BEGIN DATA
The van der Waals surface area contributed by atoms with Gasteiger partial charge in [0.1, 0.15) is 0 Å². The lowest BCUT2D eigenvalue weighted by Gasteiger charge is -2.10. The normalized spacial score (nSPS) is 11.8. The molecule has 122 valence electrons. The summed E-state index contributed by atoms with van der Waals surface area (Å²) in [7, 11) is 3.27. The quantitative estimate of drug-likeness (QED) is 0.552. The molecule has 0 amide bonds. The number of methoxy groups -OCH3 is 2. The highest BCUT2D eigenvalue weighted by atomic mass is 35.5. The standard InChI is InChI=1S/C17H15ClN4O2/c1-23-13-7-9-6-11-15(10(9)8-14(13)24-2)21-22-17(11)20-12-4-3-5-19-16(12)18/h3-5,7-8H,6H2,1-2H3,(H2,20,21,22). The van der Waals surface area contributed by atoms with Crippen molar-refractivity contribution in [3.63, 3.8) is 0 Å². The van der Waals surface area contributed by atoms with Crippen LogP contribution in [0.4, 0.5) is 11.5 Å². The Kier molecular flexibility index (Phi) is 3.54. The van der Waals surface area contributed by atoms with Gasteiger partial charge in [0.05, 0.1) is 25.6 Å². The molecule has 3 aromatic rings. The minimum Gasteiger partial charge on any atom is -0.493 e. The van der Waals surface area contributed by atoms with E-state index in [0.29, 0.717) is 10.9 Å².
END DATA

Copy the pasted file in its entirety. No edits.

The van der Waals surface area contributed by atoms with Gasteiger partial charge in [0.1, 0.15) is 0 Å². The lowest BCUT2D eigenvalue weighted by Gasteiger charge is -2.10. The normalized spacial score (nSPS) is 11.8. The molecule has 122 valence electrons. The summed E-state index contributed by atoms with van der Waals surface area (Å²) in [7, 11) is 3.27. The quantitative estimate of drug-likeness (QED) is 0.552. The molecule has 0 amide bonds. The number of methoxy groups -OCH3 is 2. The highest BCUT2D eigenvalue weighted by atomic mass is 35.5. The standard InChI is InChI=1S/C17H15ClN4O2/c1-23-13-7-9-6-11-15(10(9)8-14(13)24-2)21-22-17(11)20-12-4-3-5-19-16(12)18/h3-5,7-8H,6H2,1-2H3,(H2,20,21,22). The van der Waals surface area contributed by atoms with Crippen molar-refractivity contribution in [3.63, 3.8) is 0 Å². The van der Waals surface area contributed by atoms with Crippen LogP contribution in [0.4, 0.5) is 11.5 Å². The Kier molecular flexibility index (Phi) is 3.54. The van der Waals surface area contributed by atoms with Gasteiger partial charge in [0.05, 0.1) is 25.6 Å². The molecule has 3 aromatic rings. The minimum Gasteiger partial charge on any atom is -0.493 e. The van der Waals surface area contributed by atoms with E-state index in [0.29, 0.717) is 10.9 Å².